The Sony and Microsoft booths at E3 2015.
Photo by Chris Morris

Is the world's biggest video game trade show Imploding?

By Chris Morris
March 4, 2016

E3, the video game’s flagship trade show, seems to have an exodus on its hands.

Two more studios have announced they plan to bypass the show this year, bringing the grand total to four. Disney Interactive dis and Wargaming have both decided against attending this year’s event, following similar announcements by Activision earlier this week and Electronic Arts in late January.

EA ea and Activision atvi are the industry’s two largest independent publishers. And while Disney and Wargaming are not quite on that level, they’re still major forces in the gaming world. And, at this point, the industry is wondering if more drop-outs are coming.

For more read: EA Drops Out of E3

At issue, apparently, is E3’s closed door policy. The show has historically been only open to industry trade, media and buyers. More and more, publishers prefer to show their games directly to fans, rather than through the filter of news sites—particularly enthusiast news sites, which are sometimes hyper critical of their product. This year’s show will be held at the Los Angeles Convention Center from June 14-16.

Also at issue is the show’s traditional focus on big games. While E3 has attempted to heighten the emphasis on mobile and free-to-play games in recent years, the bigger titles still tend to receive the larger share of the spotlight.

“From a company perspective, we’re focusing a large majority of activities on events focused on our players and community,” said Wargaming in a statement. “From a strictly business perspective, E3 just doesn’t fit our current direction. It’s a show that is very centralized on retail product, and as a free to play digital download gaming company, we’ve realized that while the show may be a good fit for lots of other publishers and developers, it’s currently not a great fit for us.”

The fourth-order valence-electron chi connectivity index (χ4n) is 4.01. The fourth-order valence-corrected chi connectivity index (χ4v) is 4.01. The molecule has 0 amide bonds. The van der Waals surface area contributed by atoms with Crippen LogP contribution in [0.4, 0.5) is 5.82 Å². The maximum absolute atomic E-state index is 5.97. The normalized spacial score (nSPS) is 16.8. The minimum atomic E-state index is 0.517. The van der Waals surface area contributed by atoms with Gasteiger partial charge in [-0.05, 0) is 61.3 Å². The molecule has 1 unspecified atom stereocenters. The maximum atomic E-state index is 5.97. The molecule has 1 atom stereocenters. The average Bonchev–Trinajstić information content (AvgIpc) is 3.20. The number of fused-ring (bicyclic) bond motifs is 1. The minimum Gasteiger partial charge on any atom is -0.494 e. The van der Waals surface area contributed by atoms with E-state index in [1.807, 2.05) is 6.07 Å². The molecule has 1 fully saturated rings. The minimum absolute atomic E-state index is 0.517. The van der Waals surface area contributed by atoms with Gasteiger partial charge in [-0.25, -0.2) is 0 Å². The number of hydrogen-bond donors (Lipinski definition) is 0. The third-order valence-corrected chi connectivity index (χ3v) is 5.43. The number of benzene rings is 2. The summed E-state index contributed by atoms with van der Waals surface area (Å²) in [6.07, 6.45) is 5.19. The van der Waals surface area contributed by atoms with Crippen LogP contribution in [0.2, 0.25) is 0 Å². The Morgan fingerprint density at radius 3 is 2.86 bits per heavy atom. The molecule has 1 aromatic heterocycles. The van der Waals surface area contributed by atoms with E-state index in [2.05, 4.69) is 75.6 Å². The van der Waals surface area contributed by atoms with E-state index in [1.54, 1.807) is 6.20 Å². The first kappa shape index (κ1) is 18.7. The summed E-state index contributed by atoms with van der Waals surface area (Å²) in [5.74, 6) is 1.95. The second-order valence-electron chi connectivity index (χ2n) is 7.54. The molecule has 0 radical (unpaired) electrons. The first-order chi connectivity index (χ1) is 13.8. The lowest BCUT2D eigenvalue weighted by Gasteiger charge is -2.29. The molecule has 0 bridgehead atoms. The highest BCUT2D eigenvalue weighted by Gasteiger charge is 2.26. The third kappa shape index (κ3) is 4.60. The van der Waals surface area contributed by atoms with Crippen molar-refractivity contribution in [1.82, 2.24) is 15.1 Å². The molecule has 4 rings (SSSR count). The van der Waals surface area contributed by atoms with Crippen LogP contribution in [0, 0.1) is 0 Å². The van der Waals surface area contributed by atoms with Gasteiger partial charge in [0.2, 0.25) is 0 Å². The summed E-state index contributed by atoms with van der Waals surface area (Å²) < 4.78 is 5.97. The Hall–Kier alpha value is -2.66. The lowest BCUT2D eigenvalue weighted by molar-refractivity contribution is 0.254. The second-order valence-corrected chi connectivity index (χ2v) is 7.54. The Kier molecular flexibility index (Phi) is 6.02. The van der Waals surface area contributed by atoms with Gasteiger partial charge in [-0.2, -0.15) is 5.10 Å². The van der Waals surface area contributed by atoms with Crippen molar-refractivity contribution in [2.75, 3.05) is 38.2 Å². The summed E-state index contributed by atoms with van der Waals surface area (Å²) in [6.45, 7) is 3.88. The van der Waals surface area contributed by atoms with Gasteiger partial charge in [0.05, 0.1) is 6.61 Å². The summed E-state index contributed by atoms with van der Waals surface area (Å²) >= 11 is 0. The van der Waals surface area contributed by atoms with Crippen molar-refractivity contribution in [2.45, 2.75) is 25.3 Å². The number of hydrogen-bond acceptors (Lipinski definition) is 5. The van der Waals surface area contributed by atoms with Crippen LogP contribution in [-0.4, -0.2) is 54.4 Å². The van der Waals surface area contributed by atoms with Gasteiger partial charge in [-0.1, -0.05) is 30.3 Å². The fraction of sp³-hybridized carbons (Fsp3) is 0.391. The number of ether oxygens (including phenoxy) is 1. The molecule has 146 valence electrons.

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John Vignocchi, vice president of production on Disney Infinity said on Twitter that the company, which just this week used YouTube to stream an announcement about what’s next for the series, plans to follow a similar path.

That’s becoming an increasingly popular option for publishers. Nintendo, for the past few years, has announced its new games via a Nintendo Direct online broadcast, rather than a traditional press conference. And it generally holds a public event during E3. (Nintendo has not made any announcements about the show yet.) EA, however, will hold its own open-to-the-public event, called EA Play, across the street from the Los Angeles Convention Center (and in London) before and during the early days of E3.

Like Activision and EA, Wargaming said that while it won’t attend the trade show, it remains a member of the Entertainment Software Association, the trade and lobbying organization that hosts E3.

For more on Activision’s bold new gaming strategy, watch our video.

“We appreciate all that the ESA does in their legislative efforts and their work to raise and discuss issues surrounding video gaming as an industry, hobby, and way of life,” said Wargaming.

The ESA indicated it was not worried about the loss of Disney and Wargaming.

“E3 is constantly evolving. For example, just three years ago there wasn’t a sizable virtual reality presence at E3 and barely any mobile or handheld games. Those companies and titles are now a significant element in the event,” said Rich Taylor, senior VP of communications for the ESA. “The event continues to break records on the number of international attendees who come to E3 every year to participate in the global launchpad for video game news and products. 2016 will be the same, including an event with a record number of press events in the works. In short, attendee registrations are surpassing where they were at this point last year. Interest from new exhibitors remains strong and we are in discussions with major exhibitors to take the floor space that is available. We look forward to seeing the world in Los Angeles in June.”

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